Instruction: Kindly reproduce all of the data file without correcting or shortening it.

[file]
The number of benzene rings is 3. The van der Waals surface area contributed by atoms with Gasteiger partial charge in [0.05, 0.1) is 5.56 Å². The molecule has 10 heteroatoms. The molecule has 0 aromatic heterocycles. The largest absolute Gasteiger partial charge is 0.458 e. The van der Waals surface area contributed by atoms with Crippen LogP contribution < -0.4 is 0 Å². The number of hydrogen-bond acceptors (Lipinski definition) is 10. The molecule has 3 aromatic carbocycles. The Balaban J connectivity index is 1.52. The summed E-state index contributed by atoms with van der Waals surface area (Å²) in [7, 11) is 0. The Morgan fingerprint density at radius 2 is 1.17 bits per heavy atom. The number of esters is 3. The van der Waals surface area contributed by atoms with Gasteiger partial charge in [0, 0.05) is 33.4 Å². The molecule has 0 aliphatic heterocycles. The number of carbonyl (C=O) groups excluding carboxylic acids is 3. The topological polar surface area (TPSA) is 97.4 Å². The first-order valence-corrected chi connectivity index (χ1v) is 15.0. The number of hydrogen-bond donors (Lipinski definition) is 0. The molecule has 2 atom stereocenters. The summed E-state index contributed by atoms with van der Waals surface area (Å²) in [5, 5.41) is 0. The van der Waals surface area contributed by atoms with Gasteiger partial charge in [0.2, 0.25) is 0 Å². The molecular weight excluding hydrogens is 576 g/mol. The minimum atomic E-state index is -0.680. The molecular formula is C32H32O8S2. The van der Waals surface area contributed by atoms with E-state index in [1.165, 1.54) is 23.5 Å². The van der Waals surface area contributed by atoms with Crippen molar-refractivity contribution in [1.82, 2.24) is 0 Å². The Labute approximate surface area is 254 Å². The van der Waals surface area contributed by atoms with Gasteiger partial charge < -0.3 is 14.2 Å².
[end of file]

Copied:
The number of benzene rings is 3. The van der Waals surface area contributed by atoms with Gasteiger partial charge in [0.05, 0.1) is 5.56 Å². The molecule has 10 heteroatoms. The molecule has 0 aromatic heterocycles. The largest absolute Gasteiger partial charge is 0.458 e. The van der Waals surface area contributed by atoms with Crippen LogP contribution < -0.4 is 0 Å². The number of hydrogen-bond acceptors (Lipinski definition) is 10. The molecule has 3 aromatic carbocycles. The Balaban J connectivity index is 1.52. The summed E-state index contributed by atoms with van der Waals surface area (Å²) in [7, 11) is 0. The Morgan fingerprint density at radius 2 is 1.17 bits per heavy atom. The number of esters is 3. The van der Waals surface area contributed by atoms with Gasteiger partial charge in [0, 0.05) is 33.4 Å². The molecule has 0 aliphatic heterocycles. The number of carbonyl (C=O) groups excluding carboxylic acids is 3. The topological polar surface area (TPSA) is 97.4 Å². The first-order valence-corrected chi connectivity index (χ1v) is 15.0. The number of hydrogen-bond donors (Lipinski definition) is 0. The molecule has 2 atom stereocenters. The summed E-state index contributed by atoms with van der Waals surface area (Å²) in [5, 5.41) is 0. The van der Waals surface area contributed by atoms with Gasteiger partial charge in [0.2, 0.25) is 0 Å². The molecular weight excluding hydrogens is 576 g/mol. The minimum atomic E-state index is -0.680. The molecular formula is C32H32O8S2. The van der Waals surface area contributed by atoms with E-state index in [1.165, 1.54) is 23.5 Å². The van der Waals surface area contributed by atoms with Crippen molar-refractivity contribution in [1.82, 2.24) is 0 Å². The Labute approximate surface area is 254 Å². The van der Waals surface area contributed by atoms with Gasteiger partial charge < -0.3 is 14.2 Å².